Warren has pointed out that the website still has more features and content to come, but that the Party wanted it to go live now.  Of course websites do evolve as content and new features are added.  I am sure that this website will continue to improve.  However, I think that some changes need to be prioritised.  For example, the profile of Celia Barlow that appears in the ‘Candidates‘ section fails to mention 2 things. The first is where she is standing (I assume from reports that it is Central Hove), and secondly, in the very full write-up of her achievements, being elected to Parliament in 2005, being the first of the new intake to make her maiden speech, being a member of a Select Committee, being appointed as a Parliamentary Private Secretary, it fails to mention that she is no longer an MP. A slight, yet important, omission, I would suggest.

On page 2 of the ‘Candidates’ there is the happy, smiling face of Brian Fitch.  A legend returns, but the question is where?  His write up fails to mention where he is standing.  It does say that Brian “has a reputation”. He sure does.  On this occasion it qualifies it by saying “as a man who gets things done.”  And I was overjoyed to see he has campaigned on issues such as ….. bus services.  The main thrust of his campaign is “to save the No 5 to Hangleton which is under imminent threat of being scrapped” (I made that bit up.  The No 5 is not under threat but be assured Brian continues to save it).

And a small word of advice to Caroline Penn (see page 4 of ‘Candidates‘, when posing for election photos, try to avoid the appearance of being in a poll-dancing club.

I am pleased to see that Simon Battle is hoping to make a return to front-line politics. I have worked with this former councillor and admire his work, particularly in achieving the pedestrianisation of George Street.  (As an aside, I was appalled when David Milliband said that he was withdrawing from front-line politics after his defeat by Ed for the Labour Party leadership. Clearly David doesn’t think that being an MP is front-line.  I think candidates in local elections, one and all – even Lib Dems – are in the front-line. David is such a typically arrogant New Labourite believing it is his birthright to hold office and to be leader. I’m still so glad he lost).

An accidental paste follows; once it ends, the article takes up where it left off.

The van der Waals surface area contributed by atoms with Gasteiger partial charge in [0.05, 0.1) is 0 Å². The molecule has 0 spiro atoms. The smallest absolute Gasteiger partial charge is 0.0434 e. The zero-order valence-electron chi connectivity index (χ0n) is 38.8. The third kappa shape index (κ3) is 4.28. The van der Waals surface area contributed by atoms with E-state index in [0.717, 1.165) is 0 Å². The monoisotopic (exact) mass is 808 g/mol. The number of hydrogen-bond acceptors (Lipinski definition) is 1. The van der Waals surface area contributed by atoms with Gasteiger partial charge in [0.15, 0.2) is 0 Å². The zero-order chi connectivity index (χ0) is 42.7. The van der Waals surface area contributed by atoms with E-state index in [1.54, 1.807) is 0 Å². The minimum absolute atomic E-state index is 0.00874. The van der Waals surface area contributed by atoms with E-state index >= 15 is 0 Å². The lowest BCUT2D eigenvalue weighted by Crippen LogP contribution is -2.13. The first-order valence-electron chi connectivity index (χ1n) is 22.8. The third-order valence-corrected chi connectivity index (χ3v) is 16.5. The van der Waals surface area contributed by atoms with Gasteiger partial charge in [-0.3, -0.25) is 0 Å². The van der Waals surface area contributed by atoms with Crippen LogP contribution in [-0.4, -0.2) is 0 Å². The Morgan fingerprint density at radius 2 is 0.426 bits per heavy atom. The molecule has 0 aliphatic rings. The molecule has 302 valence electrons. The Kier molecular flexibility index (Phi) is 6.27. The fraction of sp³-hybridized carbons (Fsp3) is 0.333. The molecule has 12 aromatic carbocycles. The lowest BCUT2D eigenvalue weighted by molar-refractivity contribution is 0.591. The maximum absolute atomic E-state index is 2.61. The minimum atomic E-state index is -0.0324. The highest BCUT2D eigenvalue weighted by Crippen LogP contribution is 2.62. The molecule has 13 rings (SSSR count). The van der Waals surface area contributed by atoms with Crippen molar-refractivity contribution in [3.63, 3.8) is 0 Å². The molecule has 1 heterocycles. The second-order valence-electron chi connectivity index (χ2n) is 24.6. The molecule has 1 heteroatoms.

All in all, congratulations to Labour for this new resource.  Do take the time to have a look at Labour for Brighton and Hove

Let the phoney war end

The election casmpaigns in Brighton Pavilion, Brighton Kemptown and Hove feel a bit of a phoney war.  The vrious candidates are buzzing around like busy bees, but aren’t yet saying “vote for me, I am wonderful” or words to that effect.

We have seen big names coming to Brighton – David Milliband for Labour, Chris Grayling for the Conservatives, and for the Lib Dems , err, umm, nobody – a sign of the priority they are giving to the City.

The Greens, of course, don’t need to bring down their big guns since their biggest gun (surely n inappropriate reference to a party of peace – Ed) is Brighton Pavilion’s own Caroline Lucas.  Her appearances on Question Time and Straight Talk consolidate her reputation as one of the country’s most engaging, open and honest political leaders.

This blog was wrong when it warned that her position as Leader of the Greens would undermine her campaign.  Quite to opposite is true. The mannr by which she conducts herself and how she combines the roles of MEP, party leader and constituency candidate, has removed any doubt that I might have had about her.

The last few days has seen the usual pre-election activity, and all three candidates are aquitting themselves well, although Charlotte Vere seems more obsessed by Caroline Lucas than she is by her own campign!

Just wait for a week or so, once Gordon Brown goes to the Palace (6th April?), you can expect to be knee deep in candidates, canvassers, leaflets, posters, and national politicians.  What joy!  Who knows, you might even see a Lib Dem.